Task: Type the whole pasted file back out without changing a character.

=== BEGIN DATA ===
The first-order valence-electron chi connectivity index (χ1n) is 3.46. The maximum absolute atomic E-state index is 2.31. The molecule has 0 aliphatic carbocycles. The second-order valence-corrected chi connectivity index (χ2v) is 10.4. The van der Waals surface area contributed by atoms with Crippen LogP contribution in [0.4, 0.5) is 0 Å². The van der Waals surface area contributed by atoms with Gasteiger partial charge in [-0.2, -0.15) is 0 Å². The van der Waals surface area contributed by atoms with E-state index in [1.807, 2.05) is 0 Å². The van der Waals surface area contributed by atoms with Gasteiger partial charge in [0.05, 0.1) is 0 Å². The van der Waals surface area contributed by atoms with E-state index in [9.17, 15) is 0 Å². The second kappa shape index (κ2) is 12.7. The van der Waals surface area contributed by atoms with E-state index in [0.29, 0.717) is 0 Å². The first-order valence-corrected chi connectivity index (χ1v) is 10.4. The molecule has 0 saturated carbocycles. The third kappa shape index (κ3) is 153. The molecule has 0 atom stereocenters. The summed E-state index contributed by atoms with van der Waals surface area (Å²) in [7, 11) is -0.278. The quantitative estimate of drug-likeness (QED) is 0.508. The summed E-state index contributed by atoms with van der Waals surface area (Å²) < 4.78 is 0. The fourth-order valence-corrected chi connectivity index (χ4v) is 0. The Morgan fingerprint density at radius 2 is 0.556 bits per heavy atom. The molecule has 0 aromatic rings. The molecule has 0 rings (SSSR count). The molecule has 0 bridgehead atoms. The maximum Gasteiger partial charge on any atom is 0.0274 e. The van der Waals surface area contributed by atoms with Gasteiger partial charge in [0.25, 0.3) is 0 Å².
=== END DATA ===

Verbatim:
The first-order valence-electron chi connectivity index (χ1n) is 3.46. The maximum absolute atomic E-state index is 2.31. The molecule has 0 aliphatic carbocycles. The second-order valence-corrected chi connectivity index (χ2v) is 10.4. The van der Waals surface area contributed by atoms with Crippen LogP contribution in [0.4, 0.5) is 0 Å². The van der Waals surface area contributed by atoms with Gasteiger partial charge in [-0.2, -0.15) is 0 Å². The van der Waals surface area contributed by atoms with E-state index in [1.807, 2.05) is 0 Å². The van der Waals surface area contributed by atoms with Gasteiger partial charge in [0.05, 0.1) is 0 Å². The van der Waals surface area contributed by atoms with E-state index in [9.17, 15) is 0 Å². The second kappa shape index (κ2) is 12.7. The van der Waals surface area contributed by atoms with E-state index in [0.29, 0.717) is 0 Å². The first-order valence-corrected chi connectivity index (χ1v) is 10.4. The molecule has 0 saturated carbocycles. The third kappa shape index (κ3) is 153. The molecule has 0 atom stereocenters. The summed E-state index contributed by atoms with van der Waals surface area (Å²) in [7, 11) is -0.278. The quantitative estimate of drug-likeness (QED) is 0.508. The summed E-state index contributed by atoms with van der Waals surface area (Å²) < 4.78 is 0. The fourth-order valence-corrected chi connectivity index (χ4v) is 0. The Morgan fingerprint density at radius 2 is 0.556 bits per heavy atom. The molecule has 0 aromatic rings. The molecule has 0 rings (SSSR count). The molecule has 0 bridgehead atoms. The maximum Gasteiger partial charge on any atom is 0.0274 e. The van der Waals surface area contributed by atoms with Gasteiger partial charge in [0.25, 0.3) is 0 Å².